Three Women Networking At Networking Event

The best networking tips for authentic interactions

Isabel Sachs, self-confessed “real-life LinkedIn”, tells us her best networking tips for professionals. 

When I was younger, I used to call myself a real-life LinkedIn. I was constantly introducing different groups of people to one another, playing matchmaking and going from dingy rock clubs to the orchestra on the same week. So, when it came to my career, I approached the whole networking in a similar style; being curious about too many things and trying to be at many different palaces to figure out my space. After over 15 years working in the creative industry and having now set up a platform called, I LIKE NETWORKING, I have distilled some of my learning onto tops tips for anyone who cringes at the thought of networking.

One of Merriam Webster’s definition of it is “a usually informally interconnected group or association of persons (such as friends or professional colleagues).” I find that to be a pretty good description and love the fact that it includes both informal contacts and friends. Your first network is your friends and family. You should ideally approach all of your networking experiences with the same curiosity that you’d have when starting a new friendship. We connect with people, not job roles. Authentic interactions tend to lead to authentic relationships and that does not mean that you need to overshare, but simply approach meeting new people with a similar lens that you would if you’d like to meet a new friend. An e-mail or message that shows your personality can go a long way.

With that said, here are some actionable tips to get you going


It’s great to have loads of contacts and, especially on LinkedIn, it can be easy to add as many people as possible just for the sake of it. But then you might end up missing interesting posts and updates and seeing things that don’t apply to your career. When it comes to networking, it is good to know WHY you’re doing it for. Is it to get a job? Do you want to exchange skills? Define your ask ahead of time and then go and look out for the people who would make the most sense.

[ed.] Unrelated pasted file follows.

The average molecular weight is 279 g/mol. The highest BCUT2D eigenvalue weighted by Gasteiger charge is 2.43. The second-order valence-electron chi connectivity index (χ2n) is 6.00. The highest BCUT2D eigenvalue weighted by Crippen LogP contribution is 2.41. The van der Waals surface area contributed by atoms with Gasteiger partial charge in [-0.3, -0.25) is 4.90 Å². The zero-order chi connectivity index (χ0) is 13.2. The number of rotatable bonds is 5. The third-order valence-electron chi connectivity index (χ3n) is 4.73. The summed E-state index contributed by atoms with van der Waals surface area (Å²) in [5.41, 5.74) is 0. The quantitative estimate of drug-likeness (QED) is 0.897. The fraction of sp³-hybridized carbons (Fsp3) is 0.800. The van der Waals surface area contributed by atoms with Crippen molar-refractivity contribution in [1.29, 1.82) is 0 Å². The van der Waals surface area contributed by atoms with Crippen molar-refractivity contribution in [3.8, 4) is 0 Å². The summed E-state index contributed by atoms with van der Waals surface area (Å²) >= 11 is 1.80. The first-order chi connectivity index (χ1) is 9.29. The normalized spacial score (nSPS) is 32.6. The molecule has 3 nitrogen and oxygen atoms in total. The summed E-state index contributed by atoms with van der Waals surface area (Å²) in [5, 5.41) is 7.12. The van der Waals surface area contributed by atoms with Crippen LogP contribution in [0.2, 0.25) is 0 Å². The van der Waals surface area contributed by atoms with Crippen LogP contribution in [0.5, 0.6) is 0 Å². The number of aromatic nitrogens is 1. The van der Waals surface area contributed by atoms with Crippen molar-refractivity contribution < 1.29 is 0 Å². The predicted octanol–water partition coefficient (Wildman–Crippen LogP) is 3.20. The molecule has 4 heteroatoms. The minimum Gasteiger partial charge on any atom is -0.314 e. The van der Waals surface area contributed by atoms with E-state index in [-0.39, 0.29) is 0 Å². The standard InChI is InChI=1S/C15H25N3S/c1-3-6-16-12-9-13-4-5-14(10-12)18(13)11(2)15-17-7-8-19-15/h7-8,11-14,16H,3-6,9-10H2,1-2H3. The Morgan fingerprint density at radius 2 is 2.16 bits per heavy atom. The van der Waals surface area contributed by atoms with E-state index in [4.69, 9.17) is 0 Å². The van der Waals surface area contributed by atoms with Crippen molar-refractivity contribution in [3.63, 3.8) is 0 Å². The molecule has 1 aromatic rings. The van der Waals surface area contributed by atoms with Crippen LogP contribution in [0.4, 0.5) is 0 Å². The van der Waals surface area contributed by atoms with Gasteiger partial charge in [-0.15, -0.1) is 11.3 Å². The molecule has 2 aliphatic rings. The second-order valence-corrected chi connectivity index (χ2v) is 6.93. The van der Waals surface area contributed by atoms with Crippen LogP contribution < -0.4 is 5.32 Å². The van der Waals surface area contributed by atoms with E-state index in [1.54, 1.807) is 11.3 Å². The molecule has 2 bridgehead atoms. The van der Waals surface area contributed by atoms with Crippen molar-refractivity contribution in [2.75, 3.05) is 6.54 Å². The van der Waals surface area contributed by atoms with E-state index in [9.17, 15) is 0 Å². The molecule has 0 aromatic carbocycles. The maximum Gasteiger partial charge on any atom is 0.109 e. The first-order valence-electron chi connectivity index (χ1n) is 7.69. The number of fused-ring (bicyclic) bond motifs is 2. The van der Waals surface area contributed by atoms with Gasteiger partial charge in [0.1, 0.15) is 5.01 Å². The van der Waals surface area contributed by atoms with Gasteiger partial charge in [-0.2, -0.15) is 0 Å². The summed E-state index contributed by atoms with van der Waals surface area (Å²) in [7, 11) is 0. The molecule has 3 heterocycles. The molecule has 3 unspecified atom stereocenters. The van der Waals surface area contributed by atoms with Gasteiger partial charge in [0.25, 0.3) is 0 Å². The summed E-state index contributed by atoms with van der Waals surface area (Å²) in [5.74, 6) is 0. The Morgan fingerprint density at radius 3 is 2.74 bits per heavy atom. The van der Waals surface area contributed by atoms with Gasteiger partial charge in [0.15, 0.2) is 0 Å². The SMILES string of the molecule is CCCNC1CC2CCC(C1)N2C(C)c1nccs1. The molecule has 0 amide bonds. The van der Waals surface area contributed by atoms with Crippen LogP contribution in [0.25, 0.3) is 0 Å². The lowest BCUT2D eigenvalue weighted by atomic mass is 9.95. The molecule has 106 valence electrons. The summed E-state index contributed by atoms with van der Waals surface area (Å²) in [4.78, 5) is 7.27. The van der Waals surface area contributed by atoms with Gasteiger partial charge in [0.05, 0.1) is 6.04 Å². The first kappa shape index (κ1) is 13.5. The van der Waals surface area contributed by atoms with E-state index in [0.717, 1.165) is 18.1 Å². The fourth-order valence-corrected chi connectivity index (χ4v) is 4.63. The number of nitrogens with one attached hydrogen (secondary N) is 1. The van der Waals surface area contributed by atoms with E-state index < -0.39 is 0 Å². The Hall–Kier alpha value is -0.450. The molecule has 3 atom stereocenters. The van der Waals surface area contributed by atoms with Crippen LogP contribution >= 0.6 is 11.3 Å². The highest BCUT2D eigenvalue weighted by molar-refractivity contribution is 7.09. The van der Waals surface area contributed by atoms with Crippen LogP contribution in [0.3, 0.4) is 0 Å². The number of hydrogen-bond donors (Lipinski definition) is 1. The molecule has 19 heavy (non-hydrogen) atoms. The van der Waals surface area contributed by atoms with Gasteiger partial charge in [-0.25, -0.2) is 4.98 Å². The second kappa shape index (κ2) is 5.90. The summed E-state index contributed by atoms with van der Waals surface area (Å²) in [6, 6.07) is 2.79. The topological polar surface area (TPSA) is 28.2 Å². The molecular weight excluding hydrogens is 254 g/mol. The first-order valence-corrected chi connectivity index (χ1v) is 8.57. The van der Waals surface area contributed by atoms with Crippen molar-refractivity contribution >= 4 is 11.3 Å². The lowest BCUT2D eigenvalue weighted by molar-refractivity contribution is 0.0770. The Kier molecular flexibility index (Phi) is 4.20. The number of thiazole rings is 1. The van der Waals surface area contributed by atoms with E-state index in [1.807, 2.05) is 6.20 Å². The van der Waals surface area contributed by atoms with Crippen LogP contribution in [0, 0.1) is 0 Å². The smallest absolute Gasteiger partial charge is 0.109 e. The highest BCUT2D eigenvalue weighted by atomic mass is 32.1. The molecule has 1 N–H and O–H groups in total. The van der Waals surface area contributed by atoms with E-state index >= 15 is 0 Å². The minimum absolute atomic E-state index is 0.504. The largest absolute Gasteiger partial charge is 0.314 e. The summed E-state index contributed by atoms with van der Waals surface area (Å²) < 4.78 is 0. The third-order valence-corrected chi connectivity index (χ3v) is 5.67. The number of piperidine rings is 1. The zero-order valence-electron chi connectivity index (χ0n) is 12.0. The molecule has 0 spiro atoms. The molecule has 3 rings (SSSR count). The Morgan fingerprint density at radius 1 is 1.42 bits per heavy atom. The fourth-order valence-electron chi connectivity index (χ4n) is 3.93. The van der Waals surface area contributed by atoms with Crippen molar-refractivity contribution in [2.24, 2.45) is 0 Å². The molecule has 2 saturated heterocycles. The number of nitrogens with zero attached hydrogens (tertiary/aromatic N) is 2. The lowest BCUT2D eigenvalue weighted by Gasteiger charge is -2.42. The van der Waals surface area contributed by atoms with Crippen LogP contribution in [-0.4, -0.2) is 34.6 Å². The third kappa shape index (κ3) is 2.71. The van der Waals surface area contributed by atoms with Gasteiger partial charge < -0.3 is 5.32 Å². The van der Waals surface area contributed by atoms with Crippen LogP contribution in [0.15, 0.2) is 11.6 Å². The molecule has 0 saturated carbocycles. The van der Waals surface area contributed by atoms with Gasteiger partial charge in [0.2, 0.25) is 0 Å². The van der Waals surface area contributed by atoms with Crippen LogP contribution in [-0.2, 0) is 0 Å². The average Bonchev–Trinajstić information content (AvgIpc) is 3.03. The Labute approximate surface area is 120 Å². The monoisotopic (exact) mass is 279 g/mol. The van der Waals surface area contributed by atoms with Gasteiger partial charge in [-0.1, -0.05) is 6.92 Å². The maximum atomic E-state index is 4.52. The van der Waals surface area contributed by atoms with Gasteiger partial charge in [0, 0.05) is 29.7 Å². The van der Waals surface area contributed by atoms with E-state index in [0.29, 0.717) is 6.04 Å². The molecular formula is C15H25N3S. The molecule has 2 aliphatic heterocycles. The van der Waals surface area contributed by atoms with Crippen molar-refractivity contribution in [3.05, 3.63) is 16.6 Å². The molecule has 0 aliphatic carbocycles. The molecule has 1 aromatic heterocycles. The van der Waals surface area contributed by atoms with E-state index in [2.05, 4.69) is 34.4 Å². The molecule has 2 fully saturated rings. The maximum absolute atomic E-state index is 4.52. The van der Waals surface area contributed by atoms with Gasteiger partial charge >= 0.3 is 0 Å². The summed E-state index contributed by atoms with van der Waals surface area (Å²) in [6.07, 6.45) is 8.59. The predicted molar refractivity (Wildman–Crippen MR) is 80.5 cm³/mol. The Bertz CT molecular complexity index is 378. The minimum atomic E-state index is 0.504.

It’s what we’re all doing in this pandemic… but even when in-real-life events are back, online networking is great. First, you define the narrative when you build your profile on Instagram, The Dots, LinkedIn or beyond. Make sure that your online profile is always a good sample of who you are. When you send someone a message online these are the worst-case scenarios:

  • They don’t respond.
  • They say no, sorry, can’t help, not interested

THAT’S IT. Brace for rejection and understand that people might be dealing with their own issues and it’s not a personal attack on you.


One of the best ways to approach networking is to be actually curious about people. Does that person seem like someone you’d like to be friends with and learn more about their lives?


If you get too stuck in your head about asking people for help/contacts, flip it on its head. Why not write a post about what YOU could help people with? Can you be a guest on a podcast? Those are great ideas to share your expertise and expand your network.

Finally, make sure that you keep the conversation going and that you are also adding value to your network. It should always be seen as a two-way relationship. Find your style, be authentic and curious – then you can’t go wrong!

Isabel Sachs, founder of I LIKE NETWORKING

Isabel Sachs

Isabel Sachs is the founder of I LIKE NETWORKING, a group for creative professionals.
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